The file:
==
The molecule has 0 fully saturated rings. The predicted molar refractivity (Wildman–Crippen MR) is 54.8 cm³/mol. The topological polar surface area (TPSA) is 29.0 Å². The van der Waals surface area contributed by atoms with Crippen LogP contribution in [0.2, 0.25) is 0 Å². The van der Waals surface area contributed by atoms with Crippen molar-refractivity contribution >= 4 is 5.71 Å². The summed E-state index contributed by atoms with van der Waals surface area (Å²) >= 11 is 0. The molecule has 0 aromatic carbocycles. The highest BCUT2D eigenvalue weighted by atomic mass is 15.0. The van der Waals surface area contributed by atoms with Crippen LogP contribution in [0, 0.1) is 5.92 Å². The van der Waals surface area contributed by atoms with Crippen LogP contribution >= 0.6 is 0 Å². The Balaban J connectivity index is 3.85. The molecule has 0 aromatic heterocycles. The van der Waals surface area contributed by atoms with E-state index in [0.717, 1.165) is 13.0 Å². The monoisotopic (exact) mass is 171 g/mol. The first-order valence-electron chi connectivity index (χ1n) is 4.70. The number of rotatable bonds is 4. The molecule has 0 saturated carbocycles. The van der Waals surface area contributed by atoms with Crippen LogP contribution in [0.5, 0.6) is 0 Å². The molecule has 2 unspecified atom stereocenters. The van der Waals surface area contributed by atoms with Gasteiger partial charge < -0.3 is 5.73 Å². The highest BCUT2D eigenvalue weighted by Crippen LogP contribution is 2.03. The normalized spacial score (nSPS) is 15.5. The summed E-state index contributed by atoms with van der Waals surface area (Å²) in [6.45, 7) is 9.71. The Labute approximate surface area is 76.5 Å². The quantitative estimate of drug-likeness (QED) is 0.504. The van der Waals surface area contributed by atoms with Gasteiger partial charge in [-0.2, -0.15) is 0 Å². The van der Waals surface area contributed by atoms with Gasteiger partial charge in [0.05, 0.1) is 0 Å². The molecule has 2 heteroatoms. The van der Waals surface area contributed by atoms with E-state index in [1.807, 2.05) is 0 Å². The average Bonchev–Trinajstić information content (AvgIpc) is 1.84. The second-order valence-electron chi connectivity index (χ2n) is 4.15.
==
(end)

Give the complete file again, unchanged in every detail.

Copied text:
The molecule has 0 fully saturated rings. The predicted molar refractivity (Wildman–Crippen MR) is 54.8 cm³/mol. The topological polar surface area (TPSA) is 29.0 Å². The van der Waals surface area contributed by atoms with Crippen LogP contribution in [0.2, 0.25) is 0 Å². The van der Waals surface area contributed by atoms with Crippen molar-refractivity contribution >= 4 is 5.71 Å². The summed E-state index contributed by atoms with van der Waals surface area (Å²) >= 11 is 0. The molecule has 0 aromatic carbocycles. The highest BCUT2D eigenvalue weighted by atomic mass is 15.0. The van der Waals surface area contributed by atoms with Crippen LogP contribution in [0, 0.1) is 5.92 Å². The van der Waals surface area contributed by atoms with Crippen LogP contribution >= 0.6 is 0 Å². The Balaban J connectivity index is 3.85. The molecule has 0 aromatic heterocycles. The van der Waals surface area contributed by atoms with E-state index in [0.717, 1.165) is 13.0 Å². The monoisotopic (exact) mass is 171 g/mol. The first-order valence-electron chi connectivity index (χ1n) is 4.70. The number of rotatable bonds is 4. The molecule has 0 saturated carbocycles. The van der Waals surface area contributed by atoms with Crippen LogP contribution in [0.5, 0.6) is 0 Å². The molecule has 2 unspecified atom stereocenters. The van der Waals surface area contributed by atoms with Gasteiger partial charge < -0.3 is 5.73 Å². The highest BCUT2D eigenvalue weighted by Crippen LogP contribution is 2.03. The normalized spacial score (nSPS) is 15.5. The summed E-state index contributed by atoms with van der Waals surface area (Å²) in [6.45, 7) is 9.71. The Labute approximate surface area is 76.5 Å². The quantitative estimate of drug-likeness (QED) is 0.504. The van der Waals surface area contributed by atoms with Gasteiger partial charge in [-0.2, -0.15) is 0 Å². The van der Waals surface area contributed by atoms with Gasteiger partial charge in [0.05, 0.1) is 0 Å². The molecule has 2 heteroatoms. The van der Waals surface area contributed by atoms with E-state index in [1.807, 2.05) is 0 Å². The average Bonchev–Trinajstić information content (AvgIpc) is 1.84. The second-order valence-electron chi connectivity index (χ2n) is 4.15.